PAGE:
Microsoft Office Tutorials and References
In Depth Information
Running Macros in Forms
Running Macros in Forms
Most macros are used with forms to make form controls smarter or to power
command buttons. Every control in a form has events connected to it —
things that happen when the user clicks the control, changes its value, or
opens or closes the form itself.
You can run two kinds of macros from a form:
Regular old stand-alone macros, like the ones described in Chapter 1 of
this minibook. You can make a macro for the form, and in the macro, you
can create a submacro for each event for which you want a macro to run.
Embedded macros, which Access creates when a wizard makes a
command button on a form. These macros are attached to the form in the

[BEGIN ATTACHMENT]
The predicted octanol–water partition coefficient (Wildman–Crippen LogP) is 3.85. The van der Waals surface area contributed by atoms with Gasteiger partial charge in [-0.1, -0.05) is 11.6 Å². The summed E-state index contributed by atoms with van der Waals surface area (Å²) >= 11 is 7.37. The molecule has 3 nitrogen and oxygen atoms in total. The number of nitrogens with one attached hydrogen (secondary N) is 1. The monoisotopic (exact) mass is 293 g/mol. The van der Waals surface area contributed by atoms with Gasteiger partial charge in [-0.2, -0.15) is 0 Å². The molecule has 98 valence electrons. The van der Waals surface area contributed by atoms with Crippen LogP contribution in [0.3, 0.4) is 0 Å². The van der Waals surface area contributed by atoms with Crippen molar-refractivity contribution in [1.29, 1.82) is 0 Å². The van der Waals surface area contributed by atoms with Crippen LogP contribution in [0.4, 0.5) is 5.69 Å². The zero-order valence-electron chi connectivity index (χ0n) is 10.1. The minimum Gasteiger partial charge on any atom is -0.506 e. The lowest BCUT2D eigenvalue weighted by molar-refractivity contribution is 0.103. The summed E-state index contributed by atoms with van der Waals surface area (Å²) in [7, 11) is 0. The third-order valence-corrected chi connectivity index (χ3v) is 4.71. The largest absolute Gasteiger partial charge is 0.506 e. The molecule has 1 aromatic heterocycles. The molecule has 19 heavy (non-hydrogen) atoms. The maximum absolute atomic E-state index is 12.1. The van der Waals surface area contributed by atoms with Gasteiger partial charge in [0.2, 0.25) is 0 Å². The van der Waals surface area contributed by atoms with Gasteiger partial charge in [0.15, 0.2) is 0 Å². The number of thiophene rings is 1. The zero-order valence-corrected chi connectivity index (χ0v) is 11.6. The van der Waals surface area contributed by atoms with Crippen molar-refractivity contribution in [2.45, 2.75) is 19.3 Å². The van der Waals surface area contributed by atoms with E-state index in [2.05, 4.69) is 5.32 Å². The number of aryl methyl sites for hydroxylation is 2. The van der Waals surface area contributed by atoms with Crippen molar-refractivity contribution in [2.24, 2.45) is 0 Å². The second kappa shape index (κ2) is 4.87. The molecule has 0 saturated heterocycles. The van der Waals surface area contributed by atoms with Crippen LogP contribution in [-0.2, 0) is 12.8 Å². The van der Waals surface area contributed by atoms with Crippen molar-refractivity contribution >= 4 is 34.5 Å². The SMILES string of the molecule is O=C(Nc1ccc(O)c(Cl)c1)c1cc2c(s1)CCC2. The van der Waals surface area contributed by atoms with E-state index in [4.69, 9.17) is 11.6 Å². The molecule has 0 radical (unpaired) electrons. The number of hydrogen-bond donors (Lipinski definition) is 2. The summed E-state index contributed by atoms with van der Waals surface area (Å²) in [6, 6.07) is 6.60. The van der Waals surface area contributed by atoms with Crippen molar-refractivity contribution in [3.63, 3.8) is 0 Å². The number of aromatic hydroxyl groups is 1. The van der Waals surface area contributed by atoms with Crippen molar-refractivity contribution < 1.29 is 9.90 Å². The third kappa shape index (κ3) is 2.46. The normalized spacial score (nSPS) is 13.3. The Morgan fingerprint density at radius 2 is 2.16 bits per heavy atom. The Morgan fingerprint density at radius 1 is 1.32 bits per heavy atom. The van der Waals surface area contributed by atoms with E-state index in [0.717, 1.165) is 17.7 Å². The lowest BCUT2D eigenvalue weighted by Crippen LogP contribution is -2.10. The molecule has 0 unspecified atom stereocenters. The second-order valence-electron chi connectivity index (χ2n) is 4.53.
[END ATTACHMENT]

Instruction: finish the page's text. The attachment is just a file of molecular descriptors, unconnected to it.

same way that data macros are attached to tables. You can get to them
when you have the form open in Design view.
The rest of this section describes how to run both types of macros from
your forms.
Running a macro when a form event happens
To tell Access to run a macro when an event happens, you enter the macro
name in the event property for the control (or for the whole form). Follow
these steps:
1. Create and save the macro you want to run.
You can store the macro by itself or as a submacro in a macro for the
form. (We usually create one macro for each form and make a submacro
for each event for which we want something to happen.) Save the macro
before continuing.
You can keep the macro open in Design view if you plan to make further
changes in your macro.
2. Open the form in Design view.
See Book IV, Chapter 2 for information about editing a form in Design
3. Display the property sheet by clicking the Property Sheet button in
the Tools group on the Design tab of the Ribbon, and click the Event
See Book IV, Chapter 1 for information about the property sheet. The
Event tab displays all the events for the selected object.
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